"I can say I was a typical woman farmer in Kenya"

"I can say I was a typical woman farmer in Kenya. All day is working. Most of the evenings is crying when the husband goes out and there isn't any food for the kids." Dorothy Naitore is a farmer, entrepreneur and community leader from central Kenya, who transformed her life by seizing opportunities presented by TIST, a non-profit dedicated to using improved tree planting and soil conservation strategies to improve livelihoods and contribute positively to climate change. As with so many impactful local organizations, TIST found that empowering women led to big changes - for the program and for the women. Dorothy, who I met a few weeks ago at a sustainability conference at Yale University, is an example of that. She says she has a passion for going out in the world and telling the world that it is possible to make a difference by empowering local women as TIST has - so I wanted to share her story. 

"Because of this program I got my two acres of land. I told my husband I am going to write my title deed in my own name. In Kenya the culture doesn't allow a woman to own land. My husband was resisting to put the title deed to my name but we talked. And I was telling him that I wanted to put my name to this title deed so that when I go out to other women I can talk to them and tell them that I have got my own land with my own name, so that they can be encouraged. We have to be role models, especially for those local women in the village who don't have anything. They rely on their husband to come and bring everything and that causes a lot of problems in the family. That is where you get many families separate because the woman is waiting for the man - sometimes the man goes out and doesn't get something to come back with, and the quarrels start. In my house I can tell you that for those years that I worked with TIST I can see the teamwork because I have started now providing  for the family. With the money I get from my crops and working as a leader for TIST I pay for school fees for the children, and I buy the food we eat. When he comes back in the evening he finds food on the table so the family is coming together."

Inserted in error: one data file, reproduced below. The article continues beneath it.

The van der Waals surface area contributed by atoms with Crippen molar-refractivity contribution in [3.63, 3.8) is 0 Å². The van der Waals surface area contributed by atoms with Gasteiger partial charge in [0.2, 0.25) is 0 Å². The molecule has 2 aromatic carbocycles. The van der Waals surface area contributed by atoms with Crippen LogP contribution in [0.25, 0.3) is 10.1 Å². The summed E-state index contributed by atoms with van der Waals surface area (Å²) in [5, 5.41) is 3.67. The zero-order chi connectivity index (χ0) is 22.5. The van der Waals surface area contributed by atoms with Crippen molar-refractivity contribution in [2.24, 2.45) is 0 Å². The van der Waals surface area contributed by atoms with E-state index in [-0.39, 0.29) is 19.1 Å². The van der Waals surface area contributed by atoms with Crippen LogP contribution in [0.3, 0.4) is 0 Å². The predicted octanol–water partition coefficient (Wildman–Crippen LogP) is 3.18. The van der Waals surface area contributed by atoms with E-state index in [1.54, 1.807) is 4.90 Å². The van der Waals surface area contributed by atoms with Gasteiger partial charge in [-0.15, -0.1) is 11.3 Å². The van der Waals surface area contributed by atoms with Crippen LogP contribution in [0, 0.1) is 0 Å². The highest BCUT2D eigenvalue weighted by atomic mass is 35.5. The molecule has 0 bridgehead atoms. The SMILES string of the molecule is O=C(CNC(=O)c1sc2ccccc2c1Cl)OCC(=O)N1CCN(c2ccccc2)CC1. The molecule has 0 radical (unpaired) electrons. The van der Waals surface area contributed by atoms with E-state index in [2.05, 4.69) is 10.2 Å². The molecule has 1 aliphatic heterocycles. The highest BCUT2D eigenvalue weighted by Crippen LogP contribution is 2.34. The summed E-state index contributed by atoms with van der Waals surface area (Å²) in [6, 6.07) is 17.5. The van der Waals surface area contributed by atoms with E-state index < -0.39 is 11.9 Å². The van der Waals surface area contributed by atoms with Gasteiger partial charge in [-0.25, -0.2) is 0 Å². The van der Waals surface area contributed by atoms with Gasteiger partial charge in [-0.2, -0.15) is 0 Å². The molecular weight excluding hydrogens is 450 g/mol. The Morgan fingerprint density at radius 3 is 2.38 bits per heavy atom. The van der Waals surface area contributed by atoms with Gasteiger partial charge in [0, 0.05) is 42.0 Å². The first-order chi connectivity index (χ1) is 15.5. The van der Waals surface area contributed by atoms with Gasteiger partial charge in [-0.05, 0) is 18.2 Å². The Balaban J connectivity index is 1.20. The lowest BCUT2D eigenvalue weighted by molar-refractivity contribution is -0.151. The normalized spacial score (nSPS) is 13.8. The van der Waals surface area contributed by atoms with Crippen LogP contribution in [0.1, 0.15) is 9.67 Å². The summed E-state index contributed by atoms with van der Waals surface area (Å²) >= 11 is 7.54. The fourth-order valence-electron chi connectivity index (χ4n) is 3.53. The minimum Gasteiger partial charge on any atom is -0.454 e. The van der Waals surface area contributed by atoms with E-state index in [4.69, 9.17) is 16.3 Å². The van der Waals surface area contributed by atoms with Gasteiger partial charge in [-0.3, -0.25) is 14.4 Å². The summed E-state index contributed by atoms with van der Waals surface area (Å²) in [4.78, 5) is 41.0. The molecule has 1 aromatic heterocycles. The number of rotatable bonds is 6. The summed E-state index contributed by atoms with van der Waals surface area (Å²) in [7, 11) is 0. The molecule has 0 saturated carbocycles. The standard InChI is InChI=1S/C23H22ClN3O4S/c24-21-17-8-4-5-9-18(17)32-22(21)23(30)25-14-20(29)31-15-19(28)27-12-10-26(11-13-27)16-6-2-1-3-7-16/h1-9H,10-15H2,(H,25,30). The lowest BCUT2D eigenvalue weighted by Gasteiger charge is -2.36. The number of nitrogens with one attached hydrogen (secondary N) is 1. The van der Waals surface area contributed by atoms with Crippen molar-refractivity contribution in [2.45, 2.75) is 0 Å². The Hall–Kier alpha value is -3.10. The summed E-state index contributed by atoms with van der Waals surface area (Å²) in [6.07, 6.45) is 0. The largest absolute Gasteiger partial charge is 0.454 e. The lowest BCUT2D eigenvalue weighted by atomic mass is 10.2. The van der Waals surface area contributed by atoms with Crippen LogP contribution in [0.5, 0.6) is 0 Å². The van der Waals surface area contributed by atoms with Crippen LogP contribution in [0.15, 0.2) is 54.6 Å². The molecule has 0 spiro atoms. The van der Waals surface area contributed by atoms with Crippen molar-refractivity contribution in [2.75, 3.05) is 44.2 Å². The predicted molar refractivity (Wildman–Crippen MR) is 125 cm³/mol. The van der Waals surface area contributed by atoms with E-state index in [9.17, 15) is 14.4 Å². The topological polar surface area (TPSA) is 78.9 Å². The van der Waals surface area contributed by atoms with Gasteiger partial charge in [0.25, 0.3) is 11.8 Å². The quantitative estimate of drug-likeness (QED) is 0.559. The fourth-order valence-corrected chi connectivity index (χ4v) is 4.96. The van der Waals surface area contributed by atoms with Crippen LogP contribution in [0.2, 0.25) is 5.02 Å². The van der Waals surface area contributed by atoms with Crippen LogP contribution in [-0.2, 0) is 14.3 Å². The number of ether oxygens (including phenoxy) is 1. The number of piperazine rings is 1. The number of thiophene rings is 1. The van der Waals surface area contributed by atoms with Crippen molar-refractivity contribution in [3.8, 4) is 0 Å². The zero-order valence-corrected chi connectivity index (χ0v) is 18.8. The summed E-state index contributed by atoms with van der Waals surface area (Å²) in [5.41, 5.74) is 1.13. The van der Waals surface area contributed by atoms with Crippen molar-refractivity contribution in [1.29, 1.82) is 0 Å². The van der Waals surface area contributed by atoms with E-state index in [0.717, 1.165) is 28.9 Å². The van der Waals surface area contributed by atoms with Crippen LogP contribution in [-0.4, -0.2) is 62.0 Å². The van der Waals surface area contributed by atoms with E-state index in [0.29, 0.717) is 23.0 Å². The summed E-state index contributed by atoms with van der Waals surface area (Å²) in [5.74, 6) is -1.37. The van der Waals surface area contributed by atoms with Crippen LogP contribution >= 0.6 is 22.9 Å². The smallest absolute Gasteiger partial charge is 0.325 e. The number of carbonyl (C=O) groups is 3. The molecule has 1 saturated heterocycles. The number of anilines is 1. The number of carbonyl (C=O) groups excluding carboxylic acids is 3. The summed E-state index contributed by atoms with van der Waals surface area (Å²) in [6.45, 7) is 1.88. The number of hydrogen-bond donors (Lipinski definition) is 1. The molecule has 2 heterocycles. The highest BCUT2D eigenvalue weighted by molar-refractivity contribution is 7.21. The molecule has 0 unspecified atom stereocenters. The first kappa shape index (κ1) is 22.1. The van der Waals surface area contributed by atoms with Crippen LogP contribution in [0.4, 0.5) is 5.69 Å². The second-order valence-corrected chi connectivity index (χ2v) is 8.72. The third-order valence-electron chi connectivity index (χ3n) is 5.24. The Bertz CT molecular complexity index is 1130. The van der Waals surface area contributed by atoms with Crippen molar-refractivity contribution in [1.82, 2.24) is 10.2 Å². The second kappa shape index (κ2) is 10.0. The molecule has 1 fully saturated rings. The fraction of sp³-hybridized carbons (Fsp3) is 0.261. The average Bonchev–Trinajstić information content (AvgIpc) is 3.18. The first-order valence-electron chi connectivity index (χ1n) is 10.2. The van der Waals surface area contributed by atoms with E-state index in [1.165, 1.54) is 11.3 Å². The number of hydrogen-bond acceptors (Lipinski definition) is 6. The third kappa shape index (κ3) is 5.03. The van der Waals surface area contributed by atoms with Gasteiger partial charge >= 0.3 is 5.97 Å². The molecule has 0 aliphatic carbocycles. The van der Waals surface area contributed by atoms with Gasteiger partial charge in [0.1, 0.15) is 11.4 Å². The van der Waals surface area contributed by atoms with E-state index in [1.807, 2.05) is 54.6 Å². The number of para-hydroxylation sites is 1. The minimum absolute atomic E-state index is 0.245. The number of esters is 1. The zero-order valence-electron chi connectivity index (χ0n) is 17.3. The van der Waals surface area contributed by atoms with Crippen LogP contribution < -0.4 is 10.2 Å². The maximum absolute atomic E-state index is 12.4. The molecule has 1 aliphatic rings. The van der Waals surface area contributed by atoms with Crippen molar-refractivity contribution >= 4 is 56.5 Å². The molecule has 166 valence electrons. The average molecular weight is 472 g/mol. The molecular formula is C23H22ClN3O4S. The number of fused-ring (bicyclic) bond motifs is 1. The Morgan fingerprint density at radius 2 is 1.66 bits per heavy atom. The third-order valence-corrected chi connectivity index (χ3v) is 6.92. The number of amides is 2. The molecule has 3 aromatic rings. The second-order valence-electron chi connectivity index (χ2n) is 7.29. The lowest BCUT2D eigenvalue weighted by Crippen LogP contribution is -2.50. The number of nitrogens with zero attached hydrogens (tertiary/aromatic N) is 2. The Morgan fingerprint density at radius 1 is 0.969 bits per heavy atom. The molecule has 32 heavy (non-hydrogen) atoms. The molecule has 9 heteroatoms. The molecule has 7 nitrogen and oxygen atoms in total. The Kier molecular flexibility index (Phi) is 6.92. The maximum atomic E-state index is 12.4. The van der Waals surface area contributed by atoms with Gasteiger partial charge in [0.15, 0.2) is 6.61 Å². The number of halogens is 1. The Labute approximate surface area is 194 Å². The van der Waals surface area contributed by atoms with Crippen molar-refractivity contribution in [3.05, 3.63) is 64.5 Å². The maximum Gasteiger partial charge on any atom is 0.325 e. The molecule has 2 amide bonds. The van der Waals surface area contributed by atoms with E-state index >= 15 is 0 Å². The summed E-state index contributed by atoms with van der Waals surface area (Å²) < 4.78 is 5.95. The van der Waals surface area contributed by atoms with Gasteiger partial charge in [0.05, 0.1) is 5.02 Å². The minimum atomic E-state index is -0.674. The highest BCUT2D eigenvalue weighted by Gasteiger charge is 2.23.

Dorothy says she is "a testament of women's empowerment. When I started I could not talk to people and even my English was very poor, but now I have been given the opportunity to go to Ethiopia to talk about climate change, to go to China, to the US two times. This time when I came to the US my husband was the first person to wave me 'bye' and say 'I will be caring for the family.' So I think empowering women is a very special thing. I have a passion for going out in the world and telling the world that if we empower grassroots women like us that things can change."

December 13, 2017 by Megan Reilly Cayten